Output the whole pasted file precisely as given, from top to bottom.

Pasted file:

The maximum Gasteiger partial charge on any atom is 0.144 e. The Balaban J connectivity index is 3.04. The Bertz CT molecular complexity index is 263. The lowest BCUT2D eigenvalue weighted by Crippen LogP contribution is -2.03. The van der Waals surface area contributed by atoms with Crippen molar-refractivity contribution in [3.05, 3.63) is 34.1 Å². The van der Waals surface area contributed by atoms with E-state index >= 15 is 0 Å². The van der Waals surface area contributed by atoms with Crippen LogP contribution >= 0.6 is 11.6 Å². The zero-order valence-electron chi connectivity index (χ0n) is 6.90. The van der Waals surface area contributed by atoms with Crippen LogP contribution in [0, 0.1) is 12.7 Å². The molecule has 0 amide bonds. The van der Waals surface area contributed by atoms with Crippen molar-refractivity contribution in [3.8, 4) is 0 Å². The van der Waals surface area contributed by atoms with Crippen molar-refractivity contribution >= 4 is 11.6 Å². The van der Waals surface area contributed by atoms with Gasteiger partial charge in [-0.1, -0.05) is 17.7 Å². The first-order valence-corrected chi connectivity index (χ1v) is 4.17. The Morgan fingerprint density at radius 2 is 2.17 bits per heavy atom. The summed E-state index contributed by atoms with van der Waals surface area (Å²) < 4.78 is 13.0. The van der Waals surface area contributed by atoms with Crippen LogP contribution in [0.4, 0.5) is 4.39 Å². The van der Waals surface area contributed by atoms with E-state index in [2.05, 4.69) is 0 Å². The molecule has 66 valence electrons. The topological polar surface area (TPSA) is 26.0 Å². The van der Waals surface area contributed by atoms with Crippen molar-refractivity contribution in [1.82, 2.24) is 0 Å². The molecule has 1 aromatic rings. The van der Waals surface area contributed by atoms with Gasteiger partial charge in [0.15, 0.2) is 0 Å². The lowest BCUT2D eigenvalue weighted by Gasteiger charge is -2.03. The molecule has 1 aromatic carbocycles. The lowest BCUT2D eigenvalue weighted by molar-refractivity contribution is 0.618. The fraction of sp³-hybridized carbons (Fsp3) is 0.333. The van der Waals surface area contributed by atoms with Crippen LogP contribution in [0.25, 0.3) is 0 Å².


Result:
The maximum Gasteiger partial charge on any atom is 0.144 e. The Balaban J connectivity index is 3.04. The Bertz CT molecular complexity index is 263. The lowest BCUT2D eigenvalue weighted by Crippen LogP contribution is -2.03. The van der Waals surface area contributed by atoms with Crippen molar-refractivity contribution in [3.05, 3.63) is 34.1 Å². The van der Waals surface area contributed by atoms with E-state index >= 15 is 0 Å². The van der Waals surface area contributed by atoms with Crippen LogP contribution >= 0.6 is 11.6 Å². The zero-order valence-electron chi connectivity index (χ0n) is 6.90. The van der Waals surface area contributed by atoms with Crippen LogP contribution in [0, 0.1) is 12.7 Å². The molecule has 0 amide bonds. The van der Waals surface area contributed by atoms with Crippen molar-refractivity contribution in [3.8, 4) is 0 Å². The van der Waals surface area contributed by atoms with Crippen molar-refractivity contribution >= 4 is 11.6 Å². The van der Waals surface area contributed by atoms with Gasteiger partial charge in [-0.1, -0.05) is 17.7 Å². The first-order valence-corrected chi connectivity index (χ1v) is 4.17. The Morgan fingerprint density at radius 2 is 2.17 bits per heavy atom. The summed E-state index contributed by atoms with van der Waals surface area (Å²) < 4.78 is 13.0. The van der Waals surface area contributed by atoms with Crippen LogP contribution in [0.4, 0.5) is 4.39 Å². The van der Waals surface area contributed by atoms with E-state index in [2.05, 4.69) is 0 Å². The molecule has 66 valence electrons. The topological polar surface area (TPSA) is 26.0 Å². The van der Waals surface area contributed by atoms with Crippen molar-refractivity contribution in [1.82, 2.24) is 0 Å². The molecule has 1 aromatic rings. The van der Waals surface area contributed by atoms with Gasteiger partial charge in [0.15, 0.2) is 0 Å². The lowest BCUT2D eigenvalue weighted by Gasteiger charge is -2.03. The molecule has 1 aromatic carbocycles. The lowest BCUT2D eigenvalue weighted by molar-refractivity contribution is 0.618. The fraction of sp³-hybridized carbons (Fsp3) is 0.333. The van der Waals surface area contributed by atoms with Crippen LogP contribution in [0.25, 0.3) is 0 Å².